• Key threats to protect against. METASeS identified the main threat sources as cybervandals, disgruntled employees (our own or our clients'), industrial spies targeting our clients, and system administrators who might delete information in error, or accidentally leave accounts or files unprotected.

• Key activities to protect against. The activities or actions we were most interested in preventing were unauthorized data access, intentional or unintentional deletion or alteration of data, and denial of services. Other sites with different business goals might identify fraud detection and prevention or transaction security as their primary targets.

• Relative ranking of fundamental security goals. This is an important exercise for every organization as part of the risk mitigation planning process. For this project, the ranking came out like this:

  • Confidentiality: high
  • Integrity: high
  • Availability: medium
  • Auditability: medium
  • Nonrepudiation: N/A

The project began with the following list of seven broad technical control areas-the minimum that a security architecture should address. Each category can be further broken down into additional subcategories.

• Hardened infrastructure. METASeS followed standard best practices for hardening all of the servers, including using the lowest privilege possible for services, compartmentalizing functionality, and removing all unnecessary services. The Web server software and other applications run in restricted environments to prevent an attacker from leveraging software flaws to gain privileged access to the operating system or critical services.

• Hardened applications. The application was designed to be stateless-no session information is stored that could be captured or compromised to gain access to the application. There is no mobile code, lessening the risk to both servers and users.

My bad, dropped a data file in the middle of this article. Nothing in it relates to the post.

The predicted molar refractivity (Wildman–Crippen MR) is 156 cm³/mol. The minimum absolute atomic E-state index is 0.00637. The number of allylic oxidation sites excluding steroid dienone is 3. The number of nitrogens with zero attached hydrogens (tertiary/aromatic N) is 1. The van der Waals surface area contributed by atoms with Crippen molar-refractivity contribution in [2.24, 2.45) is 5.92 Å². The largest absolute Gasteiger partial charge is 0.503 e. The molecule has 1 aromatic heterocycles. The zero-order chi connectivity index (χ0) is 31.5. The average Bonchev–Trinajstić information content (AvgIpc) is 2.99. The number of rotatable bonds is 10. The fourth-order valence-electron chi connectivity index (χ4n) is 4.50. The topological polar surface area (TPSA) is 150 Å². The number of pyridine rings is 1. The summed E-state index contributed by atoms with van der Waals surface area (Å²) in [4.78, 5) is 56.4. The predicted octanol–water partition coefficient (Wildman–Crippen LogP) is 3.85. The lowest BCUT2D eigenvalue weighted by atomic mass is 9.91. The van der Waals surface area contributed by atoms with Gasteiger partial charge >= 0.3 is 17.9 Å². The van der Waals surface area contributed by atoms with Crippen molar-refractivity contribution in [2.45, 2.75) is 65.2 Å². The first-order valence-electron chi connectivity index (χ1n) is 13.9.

• Access control. The application server controls access by specific users and groups to specific content through a Security Manager component. This obviates the need for user management at the Web server level (thus also making it possible to implement read-only Web servers). Users authenticate with user IDs and passwords, while system administrators are required to use strong authentication. Firewalls restrict access at the network layer.

• Encryption. Requiring SSL connections between the Web browser and the Web server ensures confidentiality of data passed between users and the portal. All administrative remote access to the servers uses an encrypted secure shell (SSH), and all files are encrypted in transfer.

• Auditing and monitoring. METASeS implemented logging at multiple layers, including network, operating system, database, and application. Log data is captured and stored on a secure host for processing and retrieval. Use of an intrusion-detection system complements logging.

• Backup and recovery. All the servers are backed up regularly. The saved data is encrypted and copied off-site for redundant storage.

• System redundancy. All major system components are redundant. Use of a load-balancer appliance maintains availability of the Web servers. Load balancing is also being done for the application servers, which provides the added performance benefit of some degree of caching.

METASeS balanced the technical controls with the following list of nontechnical controls. Again, this is a fairly basic list that should apply to nearly every e-commerce project, although the mileage a company derives from each element may vary.

• Secure development life-cycle process. METASeS followed its own methodology for designing security into every phase of project development, beginning with the requirements definition, and continuing through design reviews, implementation, testing, and approval.